Gov. Wolf’s Severance Tax Proposal: Seven Years Later Still a Bad Idea

Members and staff of the Pennsylvania Independent Oil & Gas Association have spent the past six years fighting Gov. Tom Wolf and certain members of the state legislature in their desire to impose a severance tax on unconventional natural gas production in the Commonwealth. This budget year is no different, with Wolf proposing to tax the industry as part of a “Back to Work PA” COVID-response effort and Rep. Christopher Quinn (R-Delaware County) introducing legislation (HB 1242) last month calling for a variable-rate tax on natural gas production.

These bipartisan efforts, typically proposed by elected officials far from the state’s energy-producing areas, are clear evidence this fight is not over. It is imperative for us to continue to present the facts about the negative impact any additional tax on our industry would have on jobs, economic growth and energy production in the Commonwealth in the weeks ahead, leading up to the passage of a state budget. PIOGA encourages members to contact legislators and colleagues to encourage them to oppose additional energy taxes. Here are some facts on this important issue.

Pennsylvania’s Tax Burden

Pennsylvania has among the highest cumulative tax burdens of the 50 states ― as ranked by numerous independent sources ― making the Commonwealth’s tax structure a detriment to business. Natural gas producers in Pennsylvania pay all applicable taxes, along with an Impact Fee not imposed on any other industry.

Among the facts:

  • According to the Tax Foundation, Pennsylvania has the second-highest Corporate Net Income Tax in the nation, at 9.99 percent, trailing only New Jersey.
  • Pennsylvania’s Impact Fee, imposed on natural gas production from most unconventional wells, is in reality a severance tax by another name and is comparative with other states’ severance taxes. The current effective rate of the Impact Fee is approximately 3.3 percent.
  • MarketWatch ranks Pennsylvania’s cumulative tax burden as the fifth-worse in the country, ahead of only Connecticut, New Jersey, New York and Illinois.
  • U.S. News & World Report ranked Pennsylvania 42nd in its 2021 list U.S. Economy Rankings, a measure of each state’s economic stability and potential.

Comparisons with Energy Producing States

Proponents continue to claim that Pennsylvania “is the only natural gas-producing state without a severance tax.” This ignores the Impact Fee’s $2 billion contribution to the state since 2012 as well as the details of other states’ severance and full tax structures, making simple comparisons meaningless.

A few examples:

  • Texas imposes a severance tax on “high-cost” unconventional wells, but it is imposed at a reduced tax rate either for its first 10 years or until the well accumulates a tax savings of 50 percent of the actual drilling and completion costs for the well. The specific amount of the tax relief in Texas depends on drilling costs upon completion. This effectively allows for the well’s highest years of production to be taxed at a considerably reduced rate.
  • While West Virginia imposes a severance tax on unconventional natural gas production, the state also has an exemption on the payment of state sales tax for any service or equipment used on the well pad itself, from site preparation to drilling and completion. That amounts to a $600,000 savings on a $6 million unconventional well.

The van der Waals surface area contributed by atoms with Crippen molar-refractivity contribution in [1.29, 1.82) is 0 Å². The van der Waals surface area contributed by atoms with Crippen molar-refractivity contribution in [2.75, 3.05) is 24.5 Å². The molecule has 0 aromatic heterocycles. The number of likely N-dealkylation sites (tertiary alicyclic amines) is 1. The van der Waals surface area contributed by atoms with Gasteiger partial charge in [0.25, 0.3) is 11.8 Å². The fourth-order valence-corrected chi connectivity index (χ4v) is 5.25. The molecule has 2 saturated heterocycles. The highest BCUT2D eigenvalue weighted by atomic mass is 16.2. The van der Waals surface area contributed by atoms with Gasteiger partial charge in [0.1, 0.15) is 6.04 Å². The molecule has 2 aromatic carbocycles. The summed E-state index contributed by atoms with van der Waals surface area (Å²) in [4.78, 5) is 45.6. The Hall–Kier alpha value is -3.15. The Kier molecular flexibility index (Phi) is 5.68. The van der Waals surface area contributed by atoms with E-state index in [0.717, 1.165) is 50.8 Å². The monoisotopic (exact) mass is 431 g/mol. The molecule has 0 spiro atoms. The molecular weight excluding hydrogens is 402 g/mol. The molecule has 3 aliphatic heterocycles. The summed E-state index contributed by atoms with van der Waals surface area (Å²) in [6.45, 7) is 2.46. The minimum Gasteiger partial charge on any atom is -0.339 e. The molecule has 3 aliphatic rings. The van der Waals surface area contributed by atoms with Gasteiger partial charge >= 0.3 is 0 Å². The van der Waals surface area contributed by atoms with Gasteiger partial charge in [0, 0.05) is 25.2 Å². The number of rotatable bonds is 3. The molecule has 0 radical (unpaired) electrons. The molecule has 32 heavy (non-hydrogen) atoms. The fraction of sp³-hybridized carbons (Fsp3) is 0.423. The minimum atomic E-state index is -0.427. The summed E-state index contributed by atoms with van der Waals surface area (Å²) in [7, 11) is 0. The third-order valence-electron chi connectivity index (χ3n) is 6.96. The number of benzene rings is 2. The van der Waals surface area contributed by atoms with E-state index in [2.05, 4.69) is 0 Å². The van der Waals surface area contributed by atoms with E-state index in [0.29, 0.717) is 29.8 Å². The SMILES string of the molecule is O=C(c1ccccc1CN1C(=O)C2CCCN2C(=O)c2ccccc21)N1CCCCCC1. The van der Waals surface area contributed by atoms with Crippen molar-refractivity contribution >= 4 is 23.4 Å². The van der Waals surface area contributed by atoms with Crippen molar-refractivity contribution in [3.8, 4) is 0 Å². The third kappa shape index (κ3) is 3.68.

• The independent Tax Foundation placed Pennsylvania 16th highest in its 2019 ranking local burden, at 10.4 percent. West Virginia was 26th, at 9.9 percent, and Oklahoma and Texas were 46th (8.2 percent) and are other states, including just about all with natural gas reserves, with better tax climates than Pennsylvania.
While Impact Fee distributions have totaled more than $2 billion in the program’s 10 years, the trend of those payments has been inconsistent in the past several years, including a significant decrease anticipated for 2020. The one-year spike in 2018 can be attributed to a court case involving payments from lower volume unconventional wells and a period where gathering line construction allowed a number of wells to be brought online. Placing a severance tax on top of the current Impact Fee will only exacerbate this trend, resulting in reduced payments to the Commonwealth, less capital spending on new wells and the job and economic losses that would accompany that reduction.
The Facts Are Clear
Gov. Wolf’s proposed severance tax has been a bad idea in all of the seven years he has pushed it in his annual spending plans. It is a particularly bad idea in 2021,as Pennsylvania emerges from a global pandemic and fights to put people back to work.Pennsylvania’s natural gas producers pay more than their fair share of taxes, with the vast majority of unconventional wells paying what’s called an Impact Fee that has generated more than $2 billion in state and local revenue in its first nine years. What rankles most severance tax proponents is that the majority of Impact Fee revenue goes directly to local and county governments rather than to Harrisburg.

Energy production in Pennsylvania is already struggling, due to years of low commodity prices, high regulatory and compliance costs and infrastructure bottlenecks that reduce the actual value of natural gas at Pennsylvania’s three transmission hubs between 16-29 percent below Henry Hub prices (as of late April 2021). An average of only 40 unconventional wells have been spudded monthly between October 2020-March 2021, with fewer than 20 drilling rigs currently in operation in the state.

Click HERE to download/print the Gov. Wolf’s Severance Tax Proposal: Seven Years Later Still a Bad Idea Fact Sheet
Please share with your employees, colleagues, family, neighbors, local legislators and HELP SPREAD THE FACTS!

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